20. The major new industrial project included in the Plan is the one for iron and steel, estimated to cost Rs. 80 crores in all over a period of six years from the date of commencement. The expenditure projected upto 1955-56 is Rs. 30 crores, of which Rs. 15 crores will be provided by the Government and ^he remainder is to be secured through participation of indigenous and external capital. The estimated capacity of this project will be about 800,000 tons of pig iron, while the steel capacity (in regard to which a firm decision will be taken later) will be a minimum of 350,000 tons, with further additions if necessary in the light of the availability of pig iron supplies from the expanded capacity in the private sector in the next few years. By 1955-56, this project, it is expected, will be producing about 350,000 tons of pig iron. The completion of this project by 1958 as well as the projects for expansion in the private sector will raise the availability of pig iron and steel from domestic sources by about 100 per cent. The Sindri plant as completed in October 1951 is capable of producing 350,000 tons of ammonium sulphate, a year, and it is hoped that the corresponding monthly rate of output will be attained shortly. Another project, at present under consideration, is the expansion of the Sindri factory for the production of urea and ammonium nitrate. The all-steel coach factory which is a part of the plan for railways is expected to cost Rs. 4 crores and to produce 350 units per annum by 1957 on single shift operation as against 50 units by 1955-56.

21. The Plan provides for the completion within the five-year period of all the industrial projects in hand in the public sector ; in fact, most of these projects will be completed by 1953-54. The Chittaranjan Locomotive Factory, the total cost of which on completion will approximate to Rs. 15.0 crores (cost within the Plan period Rs. 4.73 crores) has already commenced manufacturing some of the necessary components and it is expected that by 1957 the factory will be able to produce 120 locomotives a year without having to depend

"This is exclusive of the finance that might be allotted for industries out of the lumpsum provision of Rs. 50 crores for basic industries and transport referred to in Chapter IV. In the last years of the period of the Plan, it is proposed to provide for a project for the manufacture of heavy electrical plant and equipment out or the lumpsum provision. This figure of Rs. 94 crores differs from the estimates of expenditure on industry in the public sector given m Chapter IV, since it has been prepared on a different basis and certain items, e.g., expenditure on small scale and cottage industries, and finance for the establishment of Industrial Finance Corporations and trading estates, has not been included on imported components. This together with the output of 50 locomotives at TELCO will more or less meet the normal annual requirements of the railways. Work on the construction of the machine tool factory at Jalahalli in Mysore State has already commenced. The factory is estimated to cost Rs. 9.78 crores, and by 1^55-56 it will produce 1,6oo machine tools of the value of over Rs. 4 crores per annum. This factory will specialise in the production of high precision machine tools and will thus provide the basis for the subsequent expansion of heavy as well as light engineering industries. The provision of over Rs. 14 crores for ship-building includes the expenditure for the acquisition of the Vishakha-patnam Yard and its development besides the loans and subsidy to be given to the shipping companies for purchase of ships built in the Yard. The Plan provides for the manufacture of engines and boilers in the workshop at the Yard and also for expansion of berths for the building of ships so as to enable the Hindustan Shipyard Limited to bring down the cost of ships constructed to the level of those built in the U.K. The operation of the Yard will enable coastal shipping in India to meet the bulk of its replacement requirements.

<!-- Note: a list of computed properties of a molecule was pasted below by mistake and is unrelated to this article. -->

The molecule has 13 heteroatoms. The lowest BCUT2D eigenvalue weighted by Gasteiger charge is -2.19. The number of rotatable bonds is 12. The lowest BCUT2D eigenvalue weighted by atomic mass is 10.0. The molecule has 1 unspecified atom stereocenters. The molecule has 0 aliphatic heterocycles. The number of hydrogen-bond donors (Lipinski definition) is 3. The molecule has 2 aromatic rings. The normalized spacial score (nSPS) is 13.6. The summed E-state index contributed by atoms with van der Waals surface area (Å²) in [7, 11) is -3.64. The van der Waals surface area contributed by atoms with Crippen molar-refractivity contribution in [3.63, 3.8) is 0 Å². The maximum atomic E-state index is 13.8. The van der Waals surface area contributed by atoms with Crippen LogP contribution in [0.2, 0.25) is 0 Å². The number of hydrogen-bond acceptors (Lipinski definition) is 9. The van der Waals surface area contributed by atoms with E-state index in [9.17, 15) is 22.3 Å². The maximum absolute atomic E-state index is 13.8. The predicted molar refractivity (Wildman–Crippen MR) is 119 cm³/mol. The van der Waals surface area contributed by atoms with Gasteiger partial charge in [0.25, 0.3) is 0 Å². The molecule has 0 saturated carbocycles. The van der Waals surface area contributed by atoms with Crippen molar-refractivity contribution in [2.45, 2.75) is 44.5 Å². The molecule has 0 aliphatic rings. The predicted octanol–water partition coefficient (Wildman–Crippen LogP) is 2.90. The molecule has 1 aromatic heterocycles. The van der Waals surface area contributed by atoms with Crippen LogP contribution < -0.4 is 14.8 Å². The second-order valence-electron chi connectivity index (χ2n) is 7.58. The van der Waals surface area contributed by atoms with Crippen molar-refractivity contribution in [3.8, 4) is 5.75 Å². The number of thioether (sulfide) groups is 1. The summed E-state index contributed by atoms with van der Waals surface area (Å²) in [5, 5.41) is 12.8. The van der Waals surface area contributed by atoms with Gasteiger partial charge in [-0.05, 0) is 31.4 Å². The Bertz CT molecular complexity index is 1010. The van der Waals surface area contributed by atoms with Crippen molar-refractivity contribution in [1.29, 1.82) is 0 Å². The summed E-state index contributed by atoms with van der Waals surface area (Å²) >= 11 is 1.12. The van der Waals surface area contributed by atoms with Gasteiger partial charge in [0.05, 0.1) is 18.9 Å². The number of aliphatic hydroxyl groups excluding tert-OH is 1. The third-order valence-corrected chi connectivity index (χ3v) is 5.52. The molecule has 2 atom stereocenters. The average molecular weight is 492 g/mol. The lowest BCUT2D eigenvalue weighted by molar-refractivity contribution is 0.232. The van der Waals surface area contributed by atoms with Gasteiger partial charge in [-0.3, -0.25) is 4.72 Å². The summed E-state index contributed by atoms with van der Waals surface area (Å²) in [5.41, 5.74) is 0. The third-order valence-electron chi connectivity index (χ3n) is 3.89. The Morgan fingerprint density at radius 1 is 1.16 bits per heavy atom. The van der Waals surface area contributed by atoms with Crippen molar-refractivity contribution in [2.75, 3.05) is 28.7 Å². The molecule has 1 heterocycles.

22. Details regarding expenditure and additional capacity for the projects in the public sector are given in appendix I, It will be seen that most of the projects in this sector relate to the manufacture of capital goods or of intermediate products which are of vita! importance not only from the point of view of immediate needs but also in terms of future economic development. Their completion will correct to some extent the present lopsidedness of the industrial structure. The penicillin and D.D. T. factories which do not fall in the category mentioned above have a special importance at this juncture from the point of view of improvement in public health. Among the projects of the State Governments, mention must be made of the Madhya Pradesh newsprint project and the expansion of the Mysore Iron and Steel Works. The former will produce about one-third of the country's requirement of newsprint, while the latter introduces for the first time the technique of electric smelting of iron ores.

23. The increasing participation of the Government in industrial development raises the question of the appropriate organisation for enterprises in the public sector. The criteria of successful operation for private or public enterprises are basically the same ; the public must get the service of requisite quality at minimum cost, and the interests of the worker and the shareholder or the tax payer must be adequately safeguarded. Indeed, the standards of performance expected of public enterprises have to be more rigorous. It is, therefore, of the highest importance that industrial units in the public sector should be so .organised as to secure the advantages of flexibility in operation generally characteristic of private enterprise with technical efficiency and responsiveness to public need, short-term as well as long-term, which form the raison d'Stre of government initiative and management in this field.